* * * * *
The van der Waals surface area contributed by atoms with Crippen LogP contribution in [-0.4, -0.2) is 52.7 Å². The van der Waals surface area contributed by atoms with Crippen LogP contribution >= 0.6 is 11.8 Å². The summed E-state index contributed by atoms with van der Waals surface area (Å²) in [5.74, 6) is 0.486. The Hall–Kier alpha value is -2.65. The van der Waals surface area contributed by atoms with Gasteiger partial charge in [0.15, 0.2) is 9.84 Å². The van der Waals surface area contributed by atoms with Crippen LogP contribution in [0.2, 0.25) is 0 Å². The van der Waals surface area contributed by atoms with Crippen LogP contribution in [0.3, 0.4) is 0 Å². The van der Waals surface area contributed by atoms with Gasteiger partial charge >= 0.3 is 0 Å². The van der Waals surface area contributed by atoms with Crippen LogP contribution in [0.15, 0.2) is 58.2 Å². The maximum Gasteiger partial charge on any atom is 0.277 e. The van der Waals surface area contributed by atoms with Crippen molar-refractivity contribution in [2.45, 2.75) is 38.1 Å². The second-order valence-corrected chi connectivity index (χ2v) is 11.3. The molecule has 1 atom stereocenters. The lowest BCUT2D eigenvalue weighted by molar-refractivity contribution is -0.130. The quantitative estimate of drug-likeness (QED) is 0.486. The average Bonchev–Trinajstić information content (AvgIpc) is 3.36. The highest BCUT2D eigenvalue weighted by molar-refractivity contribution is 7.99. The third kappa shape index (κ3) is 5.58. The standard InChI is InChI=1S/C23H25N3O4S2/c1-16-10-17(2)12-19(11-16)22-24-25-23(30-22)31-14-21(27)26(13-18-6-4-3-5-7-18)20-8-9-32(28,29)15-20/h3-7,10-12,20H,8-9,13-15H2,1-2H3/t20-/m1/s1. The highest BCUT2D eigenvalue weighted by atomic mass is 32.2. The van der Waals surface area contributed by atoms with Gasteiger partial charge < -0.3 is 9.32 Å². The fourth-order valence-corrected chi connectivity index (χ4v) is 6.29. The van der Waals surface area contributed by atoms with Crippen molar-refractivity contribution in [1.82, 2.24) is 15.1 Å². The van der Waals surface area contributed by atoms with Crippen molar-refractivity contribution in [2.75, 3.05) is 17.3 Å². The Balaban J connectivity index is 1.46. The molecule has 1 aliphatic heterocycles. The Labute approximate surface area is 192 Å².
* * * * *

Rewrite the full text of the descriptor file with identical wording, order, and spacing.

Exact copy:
The van der Waals surface area contributed by atoms with Crippen LogP contribution in [-0.4, -0.2) is 52.7 Å². The van der Waals surface area contributed by atoms with Crippen LogP contribution >= 0.6 is 11.8 Å². The summed E-state index contributed by atoms with van der Waals surface area (Å²) in [5.74, 6) is 0.486. The Hall–Kier alpha value is -2.65. The van der Waals surface area contributed by atoms with Gasteiger partial charge in [0.15, 0.2) is 9.84 Å². The van der Waals surface area contributed by atoms with Crippen LogP contribution in [0.2, 0.25) is 0 Å². The van der Waals surface area contributed by atoms with Crippen LogP contribution in [0.3, 0.4) is 0 Å². The van der Waals surface area contributed by atoms with Gasteiger partial charge >= 0.3 is 0 Å². The van der Waals surface area contributed by atoms with Crippen LogP contribution in [0.15, 0.2) is 58.2 Å². The maximum Gasteiger partial charge on any atom is 0.277 e. The van der Waals surface area contributed by atoms with Crippen molar-refractivity contribution in [2.45, 2.75) is 38.1 Å². The second-order valence-corrected chi connectivity index (χ2v) is 11.3. The molecule has 1 atom stereocenters. The lowest BCUT2D eigenvalue weighted by molar-refractivity contribution is -0.130. The quantitative estimate of drug-likeness (QED) is 0.486. The average Bonchev–Trinajstić information content (AvgIpc) is 3.36. The highest BCUT2D eigenvalue weighted by molar-refractivity contribution is 7.99. The third kappa shape index (κ3) is 5.58. The standard InChI is InChI=1S/C23H25N3O4S2/c1-16-10-17(2)12-19(11-16)22-24-25-23(30-22)31-14-21(27)26(13-18-6-4-3-5-7-18)20-8-9-32(28,29)15-20/h3-7,10-12,20H,8-9,13-15H2,1-2H3/t20-/m1/s1. The highest BCUT2D eigenvalue weighted by atomic mass is 32.2. The van der Waals surface area contributed by atoms with Gasteiger partial charge < -0.3 is 9.32 Å². The fourth-order valence-corrected chi connectivity index (χ4v) is 6.29. The van der Waals surface area contributed by atoms with Crippen molar-refractivity contribution in [1.82, 2.24) is 15.1 Å². The van der Waals surface area contributed by atoms with Crippen molar-refractivity contribution in [2.75, 3.05) is 17.3 Å². The Balaban J connectivity index is 1.46. The molecule has 1 aliphatic heterocycles. The Labute approximate surface area is 192 Å².